by S Fred Singer

All  bets are off for the future of energy in the United States and, indeed, the  world, as the price of natural gas plummets to ever-lower values — thanks to  the development of technology that can access gas and liquids trapped in  hitherto inaccessible shale rocks.  In 2011, shale gas accounted for a  quarter of U.S. natural gas production.  But this seemingly bright future  may depend on a court decision (expected in June 2012) and, of course, on the  outcome of the November elections.

The  Economics of Natural Gas

Consider  the history of natural gas prices just in the last few years.  In mid-2008,  the spot price (at Henry Hub) reached a peak of $13 per mcf (1,000 cubic feet,  with a heat value of 1 million Btu — denoted as 1 MMBTU) — having doubled  since mid-2007.  Since then, the price has decreased sharply, dipping to $2  in mid-March, and it now stands at $2.30.  If prices decline further,  natural gas will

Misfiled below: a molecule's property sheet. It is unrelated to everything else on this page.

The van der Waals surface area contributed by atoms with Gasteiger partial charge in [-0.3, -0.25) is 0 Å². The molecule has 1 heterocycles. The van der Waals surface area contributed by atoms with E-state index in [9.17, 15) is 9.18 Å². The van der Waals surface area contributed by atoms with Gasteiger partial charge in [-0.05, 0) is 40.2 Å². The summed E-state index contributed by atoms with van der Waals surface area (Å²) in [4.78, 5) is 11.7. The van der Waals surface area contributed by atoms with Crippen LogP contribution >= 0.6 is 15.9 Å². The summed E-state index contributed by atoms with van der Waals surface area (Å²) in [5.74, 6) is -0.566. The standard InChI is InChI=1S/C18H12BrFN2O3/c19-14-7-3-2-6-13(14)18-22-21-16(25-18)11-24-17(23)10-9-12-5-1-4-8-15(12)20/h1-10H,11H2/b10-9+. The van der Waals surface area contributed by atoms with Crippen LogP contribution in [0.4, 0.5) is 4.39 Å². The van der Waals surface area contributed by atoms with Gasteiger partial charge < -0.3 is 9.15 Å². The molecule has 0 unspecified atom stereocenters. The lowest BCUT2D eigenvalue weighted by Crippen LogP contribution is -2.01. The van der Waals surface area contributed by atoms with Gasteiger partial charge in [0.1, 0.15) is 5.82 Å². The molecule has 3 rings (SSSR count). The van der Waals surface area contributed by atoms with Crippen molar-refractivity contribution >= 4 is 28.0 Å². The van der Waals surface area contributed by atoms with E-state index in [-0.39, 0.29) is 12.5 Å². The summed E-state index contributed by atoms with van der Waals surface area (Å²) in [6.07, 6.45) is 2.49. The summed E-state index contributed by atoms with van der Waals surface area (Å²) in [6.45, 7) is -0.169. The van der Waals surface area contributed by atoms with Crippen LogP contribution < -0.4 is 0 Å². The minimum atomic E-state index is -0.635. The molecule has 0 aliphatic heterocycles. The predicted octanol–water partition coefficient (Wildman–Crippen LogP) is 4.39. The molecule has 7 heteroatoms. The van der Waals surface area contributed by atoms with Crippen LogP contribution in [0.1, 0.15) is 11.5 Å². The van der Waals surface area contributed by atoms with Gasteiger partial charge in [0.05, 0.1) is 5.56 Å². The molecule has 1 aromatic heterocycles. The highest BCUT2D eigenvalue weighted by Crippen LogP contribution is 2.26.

be  cheaper than the average steam coal, which up until now has been the lowest-cost  fuel on a heat basis.

How  realistic is such a price path?  Operators drilling for gas are also  extracting large quantities of natural gas liquids (NGL) as well as crude  oil.  As pointed out by Richard Trzupek, the profit potential lies in these  liquids, as natural gas becomes simply a byproduct.  It reminds me of the  situation in the early 1970s, 40 years ago, when “associated gas” was so cheap,  only pennies per mcf, that it was flared at the well-head.  The problem  then was the lack of pipelines to convey the gas to consumers in major  cities.

Read more: